Melatonin Sleep Aid - Does It Work?


Melatonin Sleep Aid - Is It Making Your Insomnia Worse?

Is melatonin the effective sleep aid it’s widely thought to be? Nutrition experts; Chloe Cunningham and Alexandra Neilan from Health Is Wealth explain the science behind why melatonin isn’t the answer to a great night’s sleep.

We’ve recently seen a measured increase in the amount of Google searches related to buying melatonin tablets from the US to aid sleep in the UK. A search trend that looks set to rise even further in 2018, as busy, more stressful modern living inevitably leads to sleep problems.

Melatonin is illegal in the UK for a very good reason

It is worth noting here that whilst it isn’t illegal to buy melatonin from the US, it is illegal to sell it over-the-counter in the UK and for good reason – melatonin is a hormone and our endocrine systems are delicately balanced. If you begin introducing hormones - particularly without enough research, you have no idea how it will affect the other systems in your body; for example - how will the side effects manifest?

To highlight this, pregnant women are advised not to take it, and it has been suggested that it could interfere with both sperm count and ovulation cycles.

It is available as a prescription on the NHS for those over 55 who may struggle to produce melatonin and suffer with various forms of insomnia as a result.

Melatonin explained - What is it and how does it help us fall asleep naturally?

Before we go into why synthetic melatonin may not be the sleep wonderdrug it’s thought to be, let us first start by explaining what melatonin is and how it works: Natural melatonin is essential in the role of sleep; it is produced and secreted by the pineal gland in response to dusk or darkness.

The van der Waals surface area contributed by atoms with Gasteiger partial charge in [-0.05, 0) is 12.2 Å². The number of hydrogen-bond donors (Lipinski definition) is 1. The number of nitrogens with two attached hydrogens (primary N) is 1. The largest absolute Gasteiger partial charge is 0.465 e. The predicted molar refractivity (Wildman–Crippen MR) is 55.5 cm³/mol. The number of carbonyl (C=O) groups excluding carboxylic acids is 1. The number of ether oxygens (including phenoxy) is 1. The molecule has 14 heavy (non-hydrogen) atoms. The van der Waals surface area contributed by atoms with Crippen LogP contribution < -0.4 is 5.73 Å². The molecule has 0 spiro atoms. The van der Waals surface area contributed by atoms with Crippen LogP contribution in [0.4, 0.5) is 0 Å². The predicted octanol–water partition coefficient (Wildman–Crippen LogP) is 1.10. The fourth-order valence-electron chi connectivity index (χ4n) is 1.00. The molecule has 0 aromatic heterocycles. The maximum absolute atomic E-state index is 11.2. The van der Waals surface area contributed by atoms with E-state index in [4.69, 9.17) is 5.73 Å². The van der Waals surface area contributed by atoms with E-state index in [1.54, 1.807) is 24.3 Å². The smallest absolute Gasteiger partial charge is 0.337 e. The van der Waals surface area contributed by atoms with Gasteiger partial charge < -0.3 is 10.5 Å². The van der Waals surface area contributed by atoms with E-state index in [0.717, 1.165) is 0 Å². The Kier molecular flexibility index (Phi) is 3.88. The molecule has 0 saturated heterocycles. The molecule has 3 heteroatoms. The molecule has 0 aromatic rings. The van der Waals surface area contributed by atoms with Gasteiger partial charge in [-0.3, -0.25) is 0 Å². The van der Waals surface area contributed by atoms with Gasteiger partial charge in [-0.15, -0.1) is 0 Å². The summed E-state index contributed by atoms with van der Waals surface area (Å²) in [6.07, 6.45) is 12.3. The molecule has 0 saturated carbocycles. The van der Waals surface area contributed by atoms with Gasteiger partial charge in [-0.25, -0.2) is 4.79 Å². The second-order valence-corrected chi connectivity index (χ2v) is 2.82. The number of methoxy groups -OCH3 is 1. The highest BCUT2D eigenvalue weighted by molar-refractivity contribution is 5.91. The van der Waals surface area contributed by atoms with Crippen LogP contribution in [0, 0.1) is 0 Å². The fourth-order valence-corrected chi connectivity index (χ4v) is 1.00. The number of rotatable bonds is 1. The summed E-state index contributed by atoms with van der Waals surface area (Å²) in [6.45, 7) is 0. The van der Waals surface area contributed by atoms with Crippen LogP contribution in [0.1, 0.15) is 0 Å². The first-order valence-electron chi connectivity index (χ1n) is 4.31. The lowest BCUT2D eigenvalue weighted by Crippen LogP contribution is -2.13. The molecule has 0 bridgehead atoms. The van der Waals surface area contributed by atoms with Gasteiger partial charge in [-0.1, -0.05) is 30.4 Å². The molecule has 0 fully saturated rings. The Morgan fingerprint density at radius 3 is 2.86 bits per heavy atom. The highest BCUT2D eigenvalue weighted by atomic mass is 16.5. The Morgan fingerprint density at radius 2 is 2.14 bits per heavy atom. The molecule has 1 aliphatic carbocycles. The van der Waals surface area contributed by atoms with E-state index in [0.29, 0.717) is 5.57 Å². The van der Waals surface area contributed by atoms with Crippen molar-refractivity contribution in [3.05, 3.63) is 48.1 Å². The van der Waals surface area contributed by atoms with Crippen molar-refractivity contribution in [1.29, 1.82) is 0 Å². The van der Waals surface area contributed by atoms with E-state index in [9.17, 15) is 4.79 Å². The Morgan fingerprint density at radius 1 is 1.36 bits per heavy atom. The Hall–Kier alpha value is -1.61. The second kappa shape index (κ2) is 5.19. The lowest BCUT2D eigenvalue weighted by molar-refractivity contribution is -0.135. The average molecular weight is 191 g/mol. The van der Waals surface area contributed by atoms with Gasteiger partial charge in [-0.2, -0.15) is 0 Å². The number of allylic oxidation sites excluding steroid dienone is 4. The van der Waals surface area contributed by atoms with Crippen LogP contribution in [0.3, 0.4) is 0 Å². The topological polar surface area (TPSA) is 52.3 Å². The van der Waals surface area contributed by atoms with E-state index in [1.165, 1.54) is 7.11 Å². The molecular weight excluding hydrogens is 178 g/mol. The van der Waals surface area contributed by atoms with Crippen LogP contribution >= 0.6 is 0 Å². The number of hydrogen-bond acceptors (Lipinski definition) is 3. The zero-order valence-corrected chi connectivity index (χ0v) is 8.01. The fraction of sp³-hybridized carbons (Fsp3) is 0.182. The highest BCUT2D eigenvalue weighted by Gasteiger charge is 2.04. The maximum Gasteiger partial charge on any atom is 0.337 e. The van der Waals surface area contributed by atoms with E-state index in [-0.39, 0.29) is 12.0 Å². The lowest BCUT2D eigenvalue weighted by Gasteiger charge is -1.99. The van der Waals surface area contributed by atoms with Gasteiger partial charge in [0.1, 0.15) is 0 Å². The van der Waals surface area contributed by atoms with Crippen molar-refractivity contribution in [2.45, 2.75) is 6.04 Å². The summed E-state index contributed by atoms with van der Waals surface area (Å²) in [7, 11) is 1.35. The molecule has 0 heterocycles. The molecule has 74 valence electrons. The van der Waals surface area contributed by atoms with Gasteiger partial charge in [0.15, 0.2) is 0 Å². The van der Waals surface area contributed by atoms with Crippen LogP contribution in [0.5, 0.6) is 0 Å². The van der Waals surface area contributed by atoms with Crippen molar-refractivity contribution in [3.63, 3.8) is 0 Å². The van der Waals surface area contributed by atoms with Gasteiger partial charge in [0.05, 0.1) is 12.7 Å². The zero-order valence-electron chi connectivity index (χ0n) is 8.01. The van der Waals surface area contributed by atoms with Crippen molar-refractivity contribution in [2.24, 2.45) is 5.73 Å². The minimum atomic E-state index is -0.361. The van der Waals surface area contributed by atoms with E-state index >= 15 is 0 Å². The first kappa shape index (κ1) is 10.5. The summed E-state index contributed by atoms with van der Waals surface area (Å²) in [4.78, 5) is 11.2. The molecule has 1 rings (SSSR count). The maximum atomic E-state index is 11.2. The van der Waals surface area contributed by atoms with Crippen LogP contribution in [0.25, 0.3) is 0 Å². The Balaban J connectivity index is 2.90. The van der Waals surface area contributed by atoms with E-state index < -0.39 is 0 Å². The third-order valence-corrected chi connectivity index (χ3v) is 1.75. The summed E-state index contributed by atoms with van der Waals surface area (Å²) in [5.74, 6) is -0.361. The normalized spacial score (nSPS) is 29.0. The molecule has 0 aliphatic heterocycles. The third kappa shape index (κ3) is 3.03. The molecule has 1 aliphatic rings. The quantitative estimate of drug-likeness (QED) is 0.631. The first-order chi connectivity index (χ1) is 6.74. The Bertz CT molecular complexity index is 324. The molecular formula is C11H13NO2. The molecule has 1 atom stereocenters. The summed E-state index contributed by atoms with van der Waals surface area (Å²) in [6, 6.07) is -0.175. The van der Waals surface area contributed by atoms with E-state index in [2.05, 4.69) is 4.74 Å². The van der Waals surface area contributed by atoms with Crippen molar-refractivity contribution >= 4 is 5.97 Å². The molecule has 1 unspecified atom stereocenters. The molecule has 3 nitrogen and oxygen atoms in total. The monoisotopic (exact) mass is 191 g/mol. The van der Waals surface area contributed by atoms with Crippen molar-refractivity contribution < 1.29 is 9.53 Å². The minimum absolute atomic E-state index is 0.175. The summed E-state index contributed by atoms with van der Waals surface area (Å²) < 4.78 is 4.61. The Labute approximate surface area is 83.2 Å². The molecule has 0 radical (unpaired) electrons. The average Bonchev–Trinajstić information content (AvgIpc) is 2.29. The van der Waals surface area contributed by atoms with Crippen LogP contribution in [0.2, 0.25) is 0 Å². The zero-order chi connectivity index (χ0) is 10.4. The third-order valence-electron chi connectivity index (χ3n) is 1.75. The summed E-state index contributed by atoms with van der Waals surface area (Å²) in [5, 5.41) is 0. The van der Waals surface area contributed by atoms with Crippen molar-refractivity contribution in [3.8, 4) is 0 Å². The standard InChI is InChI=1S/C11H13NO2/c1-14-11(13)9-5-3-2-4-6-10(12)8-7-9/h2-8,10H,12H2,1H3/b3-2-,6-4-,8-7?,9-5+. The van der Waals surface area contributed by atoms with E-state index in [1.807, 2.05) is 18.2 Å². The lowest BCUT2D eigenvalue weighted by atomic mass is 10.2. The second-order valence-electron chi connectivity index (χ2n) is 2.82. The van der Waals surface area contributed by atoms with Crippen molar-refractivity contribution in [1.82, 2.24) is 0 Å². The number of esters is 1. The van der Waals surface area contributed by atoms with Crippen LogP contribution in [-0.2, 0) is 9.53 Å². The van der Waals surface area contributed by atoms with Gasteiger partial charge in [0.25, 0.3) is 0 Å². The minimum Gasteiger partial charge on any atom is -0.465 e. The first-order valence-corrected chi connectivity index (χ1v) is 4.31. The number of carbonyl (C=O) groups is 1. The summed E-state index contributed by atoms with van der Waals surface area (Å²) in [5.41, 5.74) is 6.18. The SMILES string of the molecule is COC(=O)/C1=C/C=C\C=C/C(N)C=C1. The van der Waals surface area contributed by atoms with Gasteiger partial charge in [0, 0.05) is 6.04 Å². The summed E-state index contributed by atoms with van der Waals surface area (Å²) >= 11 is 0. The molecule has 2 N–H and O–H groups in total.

The circulating melatonin signals to the body that it is time to go to sleep - and it’s important to note here that it is not involved in the generation of sleep, it simply signals to the body to begin the process.

What’s that now? Melatonin only tells the body it’s time to sleep

As Matthew Walker, author of Why We Sleep, describes it: “one way to think of melatonin is a little bit like the starting official in the 100-meter race at the Olympics, that official with the gun. The official melatonin actually organises the great sleep race and then begins the race. But that official does not participate in the race itself.”

Here’s the science behind why melatonin isn’t an effective sleep aid

Exogenous melatonin (supplements) have long been touted as the cure to treat sleep or circadian rhythm disorders.

The latest research that has been done on melatonin actually points to the placebo effect. In studies, the main differences are often not much more than a few minutes in the time it takes to go to sleep. In our experience we have found that although melatonin can trigger sleep, it cannot sustain it, meaning that people often only sleep for a short amount of time before waking.

Melatonin can actually worsen sleep problems if taken incorrectly - here’s how

As we’ve said above - whilst melatonin is essential for regulating sleep, it only triggers sleep and cannot sustain it. This is why melatonin sleeping tablets can actually be counterproductive as they will reset the amount of adenosine that builds up in the brain leading to sleep.

Much like Melatonin, Adenosine is a chemical in the body that triggers sleepiness.

What’s adenosine and why can melatonin mess it up?

Melatonin and Adenosine work together to trigger sleep. Adenosine builds up in your body whilst you are awake. The longer you're awake and active, the more adenosine the body builds up, making you feel tired.